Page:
Trying New Things - 3
- How would your life be if you stopped trying new things?
- What are the benefits of learning new things?
- What are some reasons people give to avoid trying something new?
- Is it easier to try new things with a friend or by yourself?
Discuss with students what it means to try new things. Review the discussion point questions.
Possible activities to review the discussion points or use your own:
Think. Pair. Share: The teacher will pose questions related to the discussion points. Explain to students that the purpose of the activity is to think about the question and activate prior knowledge. The teacher will model the procedure to facilitate student understanding.
- T (Think): Teacher begins by asking a specific question using the discussion topics.
- P (Pair): Each student should be paired with another student, small group or work with a teacher. Pairs write brief answers on sticky notes or scrap paper.
- S (Share): Students share their thinking with their partner. Teacher then leads a whole-group conversation using students’ answers.
SEL Categories Activity:
- Ask students to create a list of words associated with the topic (give them 2-5 minutes to complete).
- Once time is up, ask each student to share a word or thought from their list.
- Other students must cross that word or thought off their list.
- Continue the process until all words or thoughts have been listed.
- Option 1: Print the Student Activity Sheet for each student. Complete the lesson as a group and assign the activity sheet to the students.
- Option 2: Click the Student link to access the activity sheet electronically and post to your Learning Management System (if your school has one) or send the link to the student. The student may complete the activity sheet electronically within the classroom on a shared computer or device.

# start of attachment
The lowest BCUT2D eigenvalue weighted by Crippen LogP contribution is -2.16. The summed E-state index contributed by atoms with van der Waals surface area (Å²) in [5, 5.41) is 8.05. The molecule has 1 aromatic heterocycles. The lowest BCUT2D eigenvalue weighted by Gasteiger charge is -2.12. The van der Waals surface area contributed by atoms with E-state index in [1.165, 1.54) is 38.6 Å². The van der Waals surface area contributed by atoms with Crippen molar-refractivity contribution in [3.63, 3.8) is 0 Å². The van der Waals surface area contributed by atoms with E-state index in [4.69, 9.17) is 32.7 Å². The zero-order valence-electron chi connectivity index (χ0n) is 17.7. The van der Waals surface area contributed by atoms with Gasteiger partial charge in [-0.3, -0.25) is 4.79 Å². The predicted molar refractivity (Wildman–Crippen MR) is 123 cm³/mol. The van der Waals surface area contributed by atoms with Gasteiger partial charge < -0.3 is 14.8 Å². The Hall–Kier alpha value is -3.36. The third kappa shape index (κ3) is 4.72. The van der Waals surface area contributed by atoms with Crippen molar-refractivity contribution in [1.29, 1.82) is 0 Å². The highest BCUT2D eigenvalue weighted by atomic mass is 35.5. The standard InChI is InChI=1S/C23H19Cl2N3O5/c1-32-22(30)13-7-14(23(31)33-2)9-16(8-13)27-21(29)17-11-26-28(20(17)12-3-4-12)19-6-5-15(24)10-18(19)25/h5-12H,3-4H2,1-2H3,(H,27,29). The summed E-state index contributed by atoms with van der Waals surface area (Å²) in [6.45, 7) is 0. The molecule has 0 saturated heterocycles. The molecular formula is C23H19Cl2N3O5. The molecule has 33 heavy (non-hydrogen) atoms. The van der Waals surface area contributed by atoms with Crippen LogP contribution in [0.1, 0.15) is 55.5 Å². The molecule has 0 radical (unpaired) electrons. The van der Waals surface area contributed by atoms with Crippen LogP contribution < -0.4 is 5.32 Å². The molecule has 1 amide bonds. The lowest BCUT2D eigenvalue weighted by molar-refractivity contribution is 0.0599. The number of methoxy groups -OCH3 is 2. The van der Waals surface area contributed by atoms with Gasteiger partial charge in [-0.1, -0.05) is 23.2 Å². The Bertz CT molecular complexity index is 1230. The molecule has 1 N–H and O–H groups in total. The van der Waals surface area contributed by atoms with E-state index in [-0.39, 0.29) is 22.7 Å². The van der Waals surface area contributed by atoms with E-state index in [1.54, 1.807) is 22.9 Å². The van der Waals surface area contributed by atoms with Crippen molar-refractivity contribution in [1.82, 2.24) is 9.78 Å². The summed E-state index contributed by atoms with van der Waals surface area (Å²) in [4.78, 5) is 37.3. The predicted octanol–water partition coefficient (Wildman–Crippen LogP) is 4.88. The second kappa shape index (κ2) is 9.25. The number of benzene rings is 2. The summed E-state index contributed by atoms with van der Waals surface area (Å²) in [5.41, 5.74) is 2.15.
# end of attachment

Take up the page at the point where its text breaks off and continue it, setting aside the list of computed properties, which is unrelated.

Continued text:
- Option 3: Click the Student link to access the activity sheet electronically and send the link to the student. The student may access the link from a home computer, chromebook, iPad or other device.
As a group, discuss why it is important to try new things. Record responses on the board or chart paper.
- Chart paper or interactive board
Ask students why some people don’t try new things. Be sure to discuss key points such as doing it alone, making mistakes and giving up, etc.
Ask students to brainstorm strategies to make it easier to try new things. Record their answers on the board or chart paper.
Review the key points from Activity 1 with the students.
- Student Activity Sheet A - 1 per group
- Pencil for each group
Allow students to work with a partner or small group to complete Student Activity Sheet A. Discuss their answers when all pairs/groups have finished.
Review the key points from Activities 1 and 2 with the students.
- Student Activity Sheet B - 1 per person
- Pencil for each student
Share a personal experience of a situation in which you tried something new. Be sure to include what strategies you used, why you wanted to try it, why it was important to try it, and the end result.
Allow students time to complete Student Activity Sheet B. Ask for volunteers to share their responses when all students have finished.
Directions: Answer the question below.
Script Prompt: Develop a script and create an animation that includes two characters in a setting related to the problem. Use the script prompt provided below or create your own and include:
- Chart paper or interactive board
- Script sheet and pencil or word processor for each group
The dialogue between the characters must include:
- Create an animation demonstrating an activity or task where one character is trying something new, include strategies to make trying something new easier.
Methods for completing this activity include (choose one or a few, depending on your students’ levels and abilities):
Script Writing Practice: Teacher-led discussion of script creation. As a group, write both an appropriate and inappropriate version of the script. In small groups or individually, have the students independently create scripts that demonstrate the script prompt. Use the script sheet to create students' scripts.
Independent Script Recording: Pair students together to complete two scripts using the same script prompt detailed above. Direct each student to take turns being character one and character two.
Animation Creation: Have students record their scripts using the SiLAS software. Remind students to name and save their work. Premiere the movies with the group members at the end of each session.
Lesson Extension: Incorporate ELA standards by discussing both spoken and written grammar rules (dialogue punctuation, correct verb tense, sentence structure, character, setting, problem, solution). Consider using both the final animation and written script as an ELA grade/assignment.
Review the key points from the previous activities with the students. Allow students time to complete the Student Topic Checkout. Discuss their answers when all students have finished.
- Student Topic Checkout - 1 per student
- A pencil for each student
Directions: Answer the following questions.